Strictly for the Plants
Autumn garden maintenance is temporarily banned. The next few days are strictly for the plants. I am dividing them, potting them up, shifting them, planting them, and storing them for winter.
Thursday 15th May
It's too easy to become completely smothered in gardening verbs - weed, rake, trim, clean up, shovel, prune, and so on - and forget all about the plants.
Autumn leaves are fun, but they keep on trickling down. And so the Pond Paddock, which I raked and cleared just two weeks ago, is now ready for more leaf-bagging. I never know how much of the leaf-fall to leave on the gardens, either. And autumn weeding seems such a waste of time. Lots of the weeds are tiny, insignificant green things anyway. Trouble is there are few flowers to lead the eye away.
OK. First, a list.
- Divide and pot the deep pink Bergenias.
- Sort out and appropriately store the dahlias.
- Plant the oak-leaf Hydrangea.
- Dig out any pelargoniums and daisies which could be affected by frost.
And there was a frost last night, the first 'proper' one, just minus one degree. This morning is bright and sunny and rather fresh!
Nearly Winter Wisteria
Four Hours later...
Oh well. I tried. I did divide and pot up all the Bergenias. But without thinking I found myself raking up mess off the Willow Tree Garden path, further trimming the big Gunnera, and dragging this and that off to appropriate heaps underneath the hedge. Burn me! Compost me!
Then I noticed an Escallonia which was super-huge, and two awfully tall broom 'trees'. When I say tall I mean twice as tall as me. When I say 'broom' I mean weed - a broom seedling which has missed the weeding muster by at least seven years. Oops. Naturally I pruned the shrub and cut down the interlopers.
Sunday 18th May
Aha! The whole weekend has been garden-maintenance free. We've been away at Hanmer, where Non-Gardening Partner and I climbed Mount Isobel. The 'atmosphere' (don't know what else to call it) on the last ridge along to the trig summit was magical. We went on a bit further and looked down on yet another track leading to the next pass. On a mild, clear day I could point to a ridge-line 'way over there', plot a route, and just head off, free as the breeze.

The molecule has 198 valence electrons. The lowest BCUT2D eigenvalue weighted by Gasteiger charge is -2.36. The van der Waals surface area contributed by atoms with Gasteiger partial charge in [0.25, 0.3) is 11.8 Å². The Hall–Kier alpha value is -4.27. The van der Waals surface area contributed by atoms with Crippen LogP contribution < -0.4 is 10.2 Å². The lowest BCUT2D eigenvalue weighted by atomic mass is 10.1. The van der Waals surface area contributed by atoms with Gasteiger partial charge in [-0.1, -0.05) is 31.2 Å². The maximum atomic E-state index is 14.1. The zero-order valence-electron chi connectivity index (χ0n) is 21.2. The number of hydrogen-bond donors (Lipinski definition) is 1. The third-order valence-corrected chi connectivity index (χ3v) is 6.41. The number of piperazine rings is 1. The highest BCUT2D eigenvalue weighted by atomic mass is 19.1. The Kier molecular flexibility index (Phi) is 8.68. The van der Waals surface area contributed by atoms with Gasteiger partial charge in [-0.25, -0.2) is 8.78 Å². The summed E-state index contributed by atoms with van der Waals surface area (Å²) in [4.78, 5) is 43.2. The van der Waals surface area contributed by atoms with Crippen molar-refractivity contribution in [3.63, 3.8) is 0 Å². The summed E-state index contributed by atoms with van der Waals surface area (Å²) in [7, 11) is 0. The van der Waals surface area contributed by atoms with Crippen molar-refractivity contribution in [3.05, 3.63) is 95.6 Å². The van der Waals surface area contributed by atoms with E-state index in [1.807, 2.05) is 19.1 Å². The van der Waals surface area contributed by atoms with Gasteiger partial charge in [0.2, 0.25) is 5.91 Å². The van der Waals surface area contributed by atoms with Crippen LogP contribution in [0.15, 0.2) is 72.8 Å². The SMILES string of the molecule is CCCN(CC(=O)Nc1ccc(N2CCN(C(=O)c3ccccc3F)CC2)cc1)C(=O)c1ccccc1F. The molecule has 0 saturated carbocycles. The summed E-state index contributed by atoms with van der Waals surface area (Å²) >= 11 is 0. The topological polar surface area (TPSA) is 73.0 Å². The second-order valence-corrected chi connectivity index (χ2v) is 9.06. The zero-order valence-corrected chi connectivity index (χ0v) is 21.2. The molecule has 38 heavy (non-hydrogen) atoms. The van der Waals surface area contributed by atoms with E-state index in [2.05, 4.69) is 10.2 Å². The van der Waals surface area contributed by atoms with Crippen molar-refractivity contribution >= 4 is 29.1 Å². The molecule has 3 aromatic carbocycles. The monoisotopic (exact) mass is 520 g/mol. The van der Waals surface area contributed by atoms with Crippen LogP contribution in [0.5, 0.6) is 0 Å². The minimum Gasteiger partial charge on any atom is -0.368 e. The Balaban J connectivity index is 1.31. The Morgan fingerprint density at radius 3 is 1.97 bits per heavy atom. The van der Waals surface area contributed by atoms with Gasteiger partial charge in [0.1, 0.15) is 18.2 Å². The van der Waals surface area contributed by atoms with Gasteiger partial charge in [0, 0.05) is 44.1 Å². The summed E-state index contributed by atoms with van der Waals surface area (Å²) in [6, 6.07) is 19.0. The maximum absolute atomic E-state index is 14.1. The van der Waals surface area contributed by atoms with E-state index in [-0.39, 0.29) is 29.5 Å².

The reality is rather more careful. Wind? Hours of daylight? Visibility? Oh, and better factor in the dodgy knees, which don't enjoy too much down-hill impact. What if they reached their limit and refused to go on? Hmm....
Top Spur, Mount Isobel
+10Ooh, I am so proud of myself! I just loved the trip. Now I'm back home. I've raked up some leaves from the Pond Paddock, tickled young Minimus under her furry chin, said hello to the house cats, and taken Rusty, still Mister Limpy, down the road for a gentle dog-walk. Life is good. Being away from the garden is good for me, too. I love coming back down the driveway and seeing all those lovely trees.
Small Me in the Mountains
Monday 19th May
I've sorted out more of my plants. The polyanthus and tulips are in pots ready to be enjoyed over winter. I've shifted Pelargoniums and daisies into the glass-house. I've repotted some little Phormiums and dug out (oops - a gardening verb just sneaked in) grasses which were hanging around the pink Grotendoorst roses. The nearby path was covered in violets and creeping Charlie, to which I did unmentionable things.
The Big Outdoors...
I'm still thinking about that groovy trip in the mountains. I love being in the mountains. I'm really happy and comfortable feeling 'small', pottering away in the 'big' outdoors.
And a little gardener-maintenance is a good thing. My plants can wait until tomorrow. Or the day after tomorrow. Or...